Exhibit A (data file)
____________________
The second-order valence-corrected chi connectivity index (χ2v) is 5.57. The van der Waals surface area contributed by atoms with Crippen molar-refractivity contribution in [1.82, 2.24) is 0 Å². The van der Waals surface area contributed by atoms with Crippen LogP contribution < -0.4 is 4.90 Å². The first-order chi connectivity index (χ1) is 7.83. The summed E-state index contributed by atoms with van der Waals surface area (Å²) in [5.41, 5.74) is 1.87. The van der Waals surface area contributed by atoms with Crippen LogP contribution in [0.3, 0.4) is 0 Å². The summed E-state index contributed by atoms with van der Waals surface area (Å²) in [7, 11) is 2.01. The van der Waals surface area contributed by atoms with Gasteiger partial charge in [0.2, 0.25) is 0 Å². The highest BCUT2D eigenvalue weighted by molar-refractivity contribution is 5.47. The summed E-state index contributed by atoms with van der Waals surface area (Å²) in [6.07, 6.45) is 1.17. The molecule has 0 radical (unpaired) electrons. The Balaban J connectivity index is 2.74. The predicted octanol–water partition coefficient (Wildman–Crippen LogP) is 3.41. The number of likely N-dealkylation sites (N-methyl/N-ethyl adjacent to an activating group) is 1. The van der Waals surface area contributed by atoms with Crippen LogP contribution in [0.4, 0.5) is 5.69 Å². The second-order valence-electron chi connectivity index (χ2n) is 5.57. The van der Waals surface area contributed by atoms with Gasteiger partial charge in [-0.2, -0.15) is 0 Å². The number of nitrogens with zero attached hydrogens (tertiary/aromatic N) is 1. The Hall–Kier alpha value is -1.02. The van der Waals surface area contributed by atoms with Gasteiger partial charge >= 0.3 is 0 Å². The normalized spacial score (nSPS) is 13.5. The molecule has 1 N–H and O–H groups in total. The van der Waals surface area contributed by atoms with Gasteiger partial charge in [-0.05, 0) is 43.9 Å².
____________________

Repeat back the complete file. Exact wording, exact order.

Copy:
The second-order valence-corrected chi connectivity index (χ2v) is 5.57. The van der Waals surface area contributed by atoms with Crippen molar-refractivity contribution in [1.82, 2.24) is 0 Å². The van der Waals surface area contributed by atoms with Crippen LogP contribution < -0.4 is 4.90 Å². The first-order chi connectivity index (χ1) is 7.83. The summed E-state index contributed by atoms with van der Waals surface area (Å²) in [5.41, 5.74) is 1.87. The van der Waals surface area contributed by atoms with Crippen LogP contribution in [0.3, 0.4) is 0 Å². The summed E-state index contributed by atoms with van der Waals surface area (Å²) in [7, 11) is 2.01. The van der Waals surface area contributed by atoms with Gasteiger partial charge in [0.2, 0.25) is 0 Å². The highest BCUT2D eigenvalue weighted by molar-refractivity contribution is 5.47. The summed E-state index contributed by atoms with van der Waals surface area (Å²) in [6.07, 6.45) is 1.17. The molecule has 0 radical (unpaired) electrons. The Balaban J connectivity index is 2.74. The predicted octanol–water partition coefficient (Wildman–Crippen LogP) is 3.41. The number of likely N-dealkylation sites (N-methyl/N-ethyl adjacent to an activating group) is 1. The van der Waals surface area contributed by atoms with Crippen LogP contribution in [0.4, 0.5) is 5.69 Å². The second-order valence-electron chi connectivity index (χ2n) is 5.57. The van der Waals surface area contributed by atoms with Gasteiger partial charge in [-0.2, -0.15) is 0 Å². The number of nitrogens with zero attached hydrogens (tertiary/aromatic N) is 1. The Hall–Kier alpha value is -1.02. The van der Waals surface area contributed by atoms with Gasteiger partial charge >= 0.3 is 0 Å². The normalized spacial score (nSPS) is 13.5. The molecule has 1 N–H and O–H groups in total. The van der Waals surface area contributed by atoms with Gasteiger partial charge in [-0.05, 0) is 43.9 Å².